betray your ignorance

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goldencypress

Senior Member
India - Malayalam
We have a saying in my language which translated into English means: I know what is eye black; it's as white as turmeric.

In other words, you betray your ignorance of both the eye black and turmeric.


Here’s another way of saying it:

I know what is brass. It’s black, like aluminium.

Is there a phrase, idiom or saying in English conveying a similar idea?

Thank you.
 
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  • GreenWhiteBlue

    Senior Member
    USA - English
    I know that turmeric is a spice, although it is yellow, but what is "eye black"? The only meaning I know for the term is the black grease that players of certain sports (baseball, lacrosse, American football) place on their cheeks under their eyes to reduce glare.
     

    goldencypress

    Senior Member
    India - Malayalam
    A friend has forwarded to me a message comparing the agitations against the Citizenship Amendment Act recently passed by the Indian parliament and the Arab Spring.

    I want to tell him that neither does he know the objectives of the agitations nor of the Arab Spring.

    I hope this clarifies.
     

    Cagey

    post mod (English Only / Latin)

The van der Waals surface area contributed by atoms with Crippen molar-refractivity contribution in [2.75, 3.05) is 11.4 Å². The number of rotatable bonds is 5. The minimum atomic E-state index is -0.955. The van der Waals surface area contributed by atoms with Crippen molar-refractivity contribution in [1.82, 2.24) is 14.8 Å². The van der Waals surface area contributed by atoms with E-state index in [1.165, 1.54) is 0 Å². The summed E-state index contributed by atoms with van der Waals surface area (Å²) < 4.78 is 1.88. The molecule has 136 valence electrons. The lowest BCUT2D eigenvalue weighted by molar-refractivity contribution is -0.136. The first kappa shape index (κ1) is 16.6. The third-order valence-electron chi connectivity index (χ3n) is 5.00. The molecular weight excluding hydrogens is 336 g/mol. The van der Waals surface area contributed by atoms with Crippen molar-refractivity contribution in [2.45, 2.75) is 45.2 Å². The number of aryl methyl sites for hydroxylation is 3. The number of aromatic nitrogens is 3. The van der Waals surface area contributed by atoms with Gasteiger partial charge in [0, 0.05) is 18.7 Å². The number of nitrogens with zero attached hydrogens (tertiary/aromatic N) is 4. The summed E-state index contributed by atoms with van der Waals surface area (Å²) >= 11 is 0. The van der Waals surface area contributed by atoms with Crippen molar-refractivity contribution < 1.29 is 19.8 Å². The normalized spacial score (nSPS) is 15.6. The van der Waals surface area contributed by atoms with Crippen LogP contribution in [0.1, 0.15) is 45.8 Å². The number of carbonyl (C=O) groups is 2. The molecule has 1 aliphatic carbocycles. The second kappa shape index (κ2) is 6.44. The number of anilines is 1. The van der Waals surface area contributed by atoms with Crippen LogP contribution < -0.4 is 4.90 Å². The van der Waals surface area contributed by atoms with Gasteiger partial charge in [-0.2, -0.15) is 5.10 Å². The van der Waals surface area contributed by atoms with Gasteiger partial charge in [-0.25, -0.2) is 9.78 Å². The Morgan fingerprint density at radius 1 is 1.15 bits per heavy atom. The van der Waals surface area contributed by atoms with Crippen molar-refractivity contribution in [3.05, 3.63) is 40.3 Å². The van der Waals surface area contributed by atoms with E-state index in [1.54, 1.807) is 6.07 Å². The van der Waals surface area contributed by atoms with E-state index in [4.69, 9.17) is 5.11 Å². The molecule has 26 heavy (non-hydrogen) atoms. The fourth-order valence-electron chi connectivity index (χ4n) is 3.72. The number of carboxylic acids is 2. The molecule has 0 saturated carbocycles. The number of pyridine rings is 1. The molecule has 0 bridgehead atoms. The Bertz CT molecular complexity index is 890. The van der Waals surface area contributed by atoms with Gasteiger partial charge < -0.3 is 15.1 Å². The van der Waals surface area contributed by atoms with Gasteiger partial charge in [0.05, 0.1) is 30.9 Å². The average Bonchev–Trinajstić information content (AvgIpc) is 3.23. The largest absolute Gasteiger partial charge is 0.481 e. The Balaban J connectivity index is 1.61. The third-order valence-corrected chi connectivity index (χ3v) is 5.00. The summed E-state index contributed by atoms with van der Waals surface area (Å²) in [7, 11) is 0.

English - US
    By 'eye black' do you mean the black make-up people put around their eyes to make them look larger?

    That is the part I find puzzling.
     

    morior_invictus

    Senior Member
    Slovak
    Is this the saying you are talking about?
    “Oh yes, I do know Añjanam (the black “unguent” applied to eyes) - it is as white as turmeric”.
    It is a funny phrase, used to characterize people who don’t actually have an idea of anything they speak of. He doesn’t know what añjanam is actually like, doesn’t know what is turmeric, yet comes to have an opinion on everything pretending to be an authority
    [...]
    But the proverb actually says about such type of people who doesn't know any thing about something, yet give confident comments or explanation on the topic.
    [...]
    So in the proverb it says that, “I know what is ‘eye ink', it's ‘white’ in colour like 'turmeric'.” It shows that, such kind of people doesn't know what is 'anjanam', what is the real colour of 'turmeric' or how 'white' colour looks like. Yet someone.confidently commending on some topic.
    Source: quora.com

    I can't think of anything but the following off the top of my head:

    talk out one's ass (wiktionary)
    1. (Canada, US, slang) To speak authoritatively on a subject which one actually knows little about; to exaggerate, or talk nonsense.
    . . . or perhaps:

    talk through one's hat (wiktionary)
    1. (idiomatic) To speak lacking expertise, authority, or knowledge; to invent or fabricate facts.
     
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    Erebos12345

    Senior Member
    Canadian English
    The first thing that comes to mind is: Better to remain silent and be thought a fool than to speak and to remove all doubt.

    Not a perfect match by any stretch, but within the same ballpark, I think.
     

    goldencypress

    Senior Member
    India - Malayalam